• Result set 2 is for latency between the primary replica server and the secondary replica server(s), for each database.

Databases

The Databases tool returns information for all user databases (and tempdb) on the SQL Server instance.

The information includes owner name, recovery model, create date, detailed information about size/usage for data files and transaction logs, and dates for the most recent BACKUP operations.

  • Result set 1 includes owner name, recovery model, create date, and dates for the most recent BACKUP operations.
  • Result set 2 includes aggregated information about size/usage for data files.
  • Result set 3 includes aggregated information about size/usage for transaction logs.
  • Result set 4 includes aggregated information about size/usage for data files by filegroup.
  • Result set 5 includes information about size/usage for individual data files and the volumes where they are stored.

BACKUP / RESTORE

The BACKUP tool and the RESTORE tool work together. They can be used when a RESTORE operation must be performed. They can be very handy when a point-in-time RESTORE operation must be done in an emergency.

The BACKUP tool returns two result sets drawing from the BACKUP history retained by SQL Server.

  • Result set 1 contains a summary of BACKUP operations.
  • Result set 2 contains a list of all BACKUP operations. Identify the row for the last BACKUP operation desired in a RESTORE operation. Copy the BACKUP_ID (backup_set_id) value.

The RESTORE tool generates a series of RESTORE statements up through the BACKUP identified. Paste the BACKUP_ID (backup_set_id) value from the BACKUP tool into the appropriate line of the RESTORE tool (near the start of the SQL code). Modify the next line of the RESTORE tool to specify a date/time for a point-in-time restore, if desired. Execute the RESTORE tool. Copy the contents of the SQLCode column of the result set, paste into another connection window, and adjust if/as necessary.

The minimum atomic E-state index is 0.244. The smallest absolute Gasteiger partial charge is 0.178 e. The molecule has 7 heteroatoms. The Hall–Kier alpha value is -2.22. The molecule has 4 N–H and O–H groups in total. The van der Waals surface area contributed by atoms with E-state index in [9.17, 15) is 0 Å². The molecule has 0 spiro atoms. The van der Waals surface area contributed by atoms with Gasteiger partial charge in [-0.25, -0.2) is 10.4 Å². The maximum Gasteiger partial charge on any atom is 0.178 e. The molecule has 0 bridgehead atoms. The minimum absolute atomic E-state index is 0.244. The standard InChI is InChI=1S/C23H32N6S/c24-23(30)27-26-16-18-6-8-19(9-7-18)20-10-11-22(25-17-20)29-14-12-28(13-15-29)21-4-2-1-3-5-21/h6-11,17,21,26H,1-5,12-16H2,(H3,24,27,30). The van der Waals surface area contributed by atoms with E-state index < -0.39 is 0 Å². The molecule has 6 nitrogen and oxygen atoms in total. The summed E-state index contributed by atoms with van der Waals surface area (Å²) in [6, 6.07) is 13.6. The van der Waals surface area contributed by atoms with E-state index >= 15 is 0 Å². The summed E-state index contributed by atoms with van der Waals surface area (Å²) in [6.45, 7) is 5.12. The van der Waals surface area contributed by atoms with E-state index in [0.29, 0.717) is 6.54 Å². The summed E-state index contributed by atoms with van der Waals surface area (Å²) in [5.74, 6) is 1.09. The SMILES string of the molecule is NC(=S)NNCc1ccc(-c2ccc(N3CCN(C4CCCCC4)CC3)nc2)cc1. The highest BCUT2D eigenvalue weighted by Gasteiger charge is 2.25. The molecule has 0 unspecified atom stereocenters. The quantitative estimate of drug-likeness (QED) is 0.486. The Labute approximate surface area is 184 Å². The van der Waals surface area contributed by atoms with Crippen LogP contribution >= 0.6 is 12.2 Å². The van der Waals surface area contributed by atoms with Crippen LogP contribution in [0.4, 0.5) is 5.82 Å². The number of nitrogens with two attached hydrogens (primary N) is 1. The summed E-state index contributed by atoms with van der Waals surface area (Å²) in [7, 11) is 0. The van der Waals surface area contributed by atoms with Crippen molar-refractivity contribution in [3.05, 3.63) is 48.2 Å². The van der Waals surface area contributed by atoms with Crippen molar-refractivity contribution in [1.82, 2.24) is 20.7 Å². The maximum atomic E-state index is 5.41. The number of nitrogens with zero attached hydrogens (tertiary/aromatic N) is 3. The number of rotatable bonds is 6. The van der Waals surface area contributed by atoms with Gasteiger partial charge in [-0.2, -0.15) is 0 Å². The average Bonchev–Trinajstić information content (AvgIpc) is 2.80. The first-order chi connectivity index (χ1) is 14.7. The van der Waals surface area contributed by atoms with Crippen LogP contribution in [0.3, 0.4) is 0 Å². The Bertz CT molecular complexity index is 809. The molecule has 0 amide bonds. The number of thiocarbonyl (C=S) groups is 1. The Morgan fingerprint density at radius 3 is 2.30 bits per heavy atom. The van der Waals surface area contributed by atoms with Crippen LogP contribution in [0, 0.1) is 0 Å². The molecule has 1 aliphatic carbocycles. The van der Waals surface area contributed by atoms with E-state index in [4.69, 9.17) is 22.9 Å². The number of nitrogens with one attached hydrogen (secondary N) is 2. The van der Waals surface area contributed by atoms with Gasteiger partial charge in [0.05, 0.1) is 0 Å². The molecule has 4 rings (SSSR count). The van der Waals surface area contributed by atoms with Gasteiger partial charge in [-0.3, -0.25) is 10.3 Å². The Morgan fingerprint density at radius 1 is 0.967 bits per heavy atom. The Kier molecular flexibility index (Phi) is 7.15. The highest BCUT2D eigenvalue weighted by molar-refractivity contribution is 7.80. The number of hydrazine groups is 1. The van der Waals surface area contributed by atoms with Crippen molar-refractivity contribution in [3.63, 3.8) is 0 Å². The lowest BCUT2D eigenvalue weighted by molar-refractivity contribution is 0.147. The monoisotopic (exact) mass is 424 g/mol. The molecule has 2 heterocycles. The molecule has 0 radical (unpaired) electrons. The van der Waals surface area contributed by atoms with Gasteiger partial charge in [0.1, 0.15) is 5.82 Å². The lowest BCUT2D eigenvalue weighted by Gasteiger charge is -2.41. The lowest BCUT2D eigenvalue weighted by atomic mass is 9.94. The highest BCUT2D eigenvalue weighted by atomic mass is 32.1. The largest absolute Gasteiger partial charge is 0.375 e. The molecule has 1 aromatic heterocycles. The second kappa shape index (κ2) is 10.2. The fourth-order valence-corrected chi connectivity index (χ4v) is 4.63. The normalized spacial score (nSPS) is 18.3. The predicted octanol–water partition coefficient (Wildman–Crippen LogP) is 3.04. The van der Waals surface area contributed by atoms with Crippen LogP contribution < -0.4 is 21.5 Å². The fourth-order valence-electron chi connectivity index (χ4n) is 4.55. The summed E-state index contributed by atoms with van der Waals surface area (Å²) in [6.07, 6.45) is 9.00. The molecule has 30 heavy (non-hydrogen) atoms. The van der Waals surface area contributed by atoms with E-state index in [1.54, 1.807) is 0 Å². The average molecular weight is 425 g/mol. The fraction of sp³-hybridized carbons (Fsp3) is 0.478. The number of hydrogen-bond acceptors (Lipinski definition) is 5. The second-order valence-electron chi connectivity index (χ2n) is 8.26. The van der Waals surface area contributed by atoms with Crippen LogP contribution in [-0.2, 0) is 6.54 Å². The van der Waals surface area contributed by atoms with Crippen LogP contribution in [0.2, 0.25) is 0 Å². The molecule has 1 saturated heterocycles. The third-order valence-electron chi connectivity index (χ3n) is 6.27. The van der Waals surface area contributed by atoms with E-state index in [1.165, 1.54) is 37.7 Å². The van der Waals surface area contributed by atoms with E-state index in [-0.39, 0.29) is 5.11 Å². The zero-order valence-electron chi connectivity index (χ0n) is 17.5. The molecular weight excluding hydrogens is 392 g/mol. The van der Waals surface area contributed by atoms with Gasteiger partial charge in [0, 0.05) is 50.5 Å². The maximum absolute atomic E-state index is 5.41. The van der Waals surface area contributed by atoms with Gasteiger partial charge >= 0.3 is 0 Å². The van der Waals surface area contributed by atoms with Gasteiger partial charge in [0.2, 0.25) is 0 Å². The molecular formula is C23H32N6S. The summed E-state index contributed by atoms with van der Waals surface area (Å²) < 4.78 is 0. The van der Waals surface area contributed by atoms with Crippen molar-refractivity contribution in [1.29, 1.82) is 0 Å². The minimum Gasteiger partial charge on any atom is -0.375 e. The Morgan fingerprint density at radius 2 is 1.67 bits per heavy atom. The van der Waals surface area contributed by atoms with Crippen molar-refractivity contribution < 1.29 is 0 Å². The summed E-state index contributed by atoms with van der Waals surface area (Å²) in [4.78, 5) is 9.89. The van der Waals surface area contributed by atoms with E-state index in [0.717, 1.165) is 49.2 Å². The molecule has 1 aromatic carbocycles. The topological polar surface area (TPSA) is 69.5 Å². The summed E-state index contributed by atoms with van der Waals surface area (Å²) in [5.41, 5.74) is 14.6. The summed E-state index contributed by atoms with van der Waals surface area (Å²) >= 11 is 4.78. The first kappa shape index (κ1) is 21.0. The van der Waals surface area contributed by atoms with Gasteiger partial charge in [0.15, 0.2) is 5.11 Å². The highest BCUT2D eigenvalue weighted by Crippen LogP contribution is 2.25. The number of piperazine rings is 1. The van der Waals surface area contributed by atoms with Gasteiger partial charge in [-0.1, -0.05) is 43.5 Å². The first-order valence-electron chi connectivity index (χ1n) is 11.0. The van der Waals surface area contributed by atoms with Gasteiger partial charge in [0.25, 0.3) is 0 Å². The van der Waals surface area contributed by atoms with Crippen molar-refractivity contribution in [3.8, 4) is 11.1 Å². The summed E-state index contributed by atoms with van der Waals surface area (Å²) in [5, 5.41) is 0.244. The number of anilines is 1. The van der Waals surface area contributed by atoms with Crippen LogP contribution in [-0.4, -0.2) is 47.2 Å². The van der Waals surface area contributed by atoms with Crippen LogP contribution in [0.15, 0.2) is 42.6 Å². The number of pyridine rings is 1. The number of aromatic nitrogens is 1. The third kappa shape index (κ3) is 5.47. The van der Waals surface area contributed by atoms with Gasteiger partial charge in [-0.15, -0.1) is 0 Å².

Auditor

The Auditor tool returns information for SQL Server Audits. Result sets 1/2/3 contain an increasing level of detail. Result set 4 contains audit results. It's included only when there's exactly one audit with a file destination. The Messages tab will contain a generated SQL statement for each audit with a file destination.

  • Result set 1 contains information for SQL Server Audits.
  • Result set 2 contains information for SQL Server Audit server/database specifications.
  • Result set 3 contains information for SQL Server Audit server/database specification details, which includes what's being audited.
  • Result set 4 contains audit results, IF there's exactly one audit with a file destination.

SQLAgent

The SQLAgent tool returns basic information for SQL Server Agent jobs and job schedules. The information for schedules is presented in an hour-by-hour format for each day of the week. It provides a simple, visual representation for job starts during each hour of the day. A numeric value in an hour column is the minute for the first job start during the hour.

NOTE: This tool does not include every type of job schedule. It includes schedules with a Daily (every 1 day) frequency or a Weekly (every 1 week) frequency. These are the most common types of job schedules.

  • Result set 1 contains basic information for SQL Server Agent jobs.
  • Result sets 2 through 8 contain basic information for SQL Server Agent job schedules in a crosstab format for each day. The days of the week to include can be customized.

Bufferin

The Bufferin tool returns a list of the data in the SQL Server buffer cache, aggregated by database object. The information reveals how much of which tables/indexes are currently available in the buffer cache. The information is useful for diagnosing small PLE values (see Page_Life in Metrics).

Please be aware, this process may run for several minutes if the buffer cache is extremely large and fully loaded.

Statistics

The Statistics tool returns information for statistics associated with indexes and columns. The statistics guide the query optimizer as it prepares execution plans.

The information for each statistic includes date/time when last updated, number of rows when last updated, number of changes since last updated, threshold where SQL Server would automatically perform an update, and a generated UPDATE STATISTICS statement. The threshold value is a number of changes since last updated. SQL Server will automatically perform an update after a certain number of changes (rows) have occurred. This tool can be used to determine when the threshold of changes is being approached and prepare to perform UPDATE STATISTICS at a less busy time. This is more likely with versions prior to SQL Server 2016.

There's a variable near the start of the SQL code to specify a percentage of the threshold. This affects whether the generated UPDATE STATISTICS statement is disabled or not.

  • Result set 1 is for statistics associated with indexes.
  • Result set 2 is for statistics associated with columns.

Summary

SQL Server consists of many pieces and it's critical to know how they are configured and operating. Sometimes you need to view the health and activity of the pieces over time. Sometimes you need to view the status of things in the moment. SQLFacts is a free toolkit with many tools for monitoring your systems. Download it, and take advantage of the many features!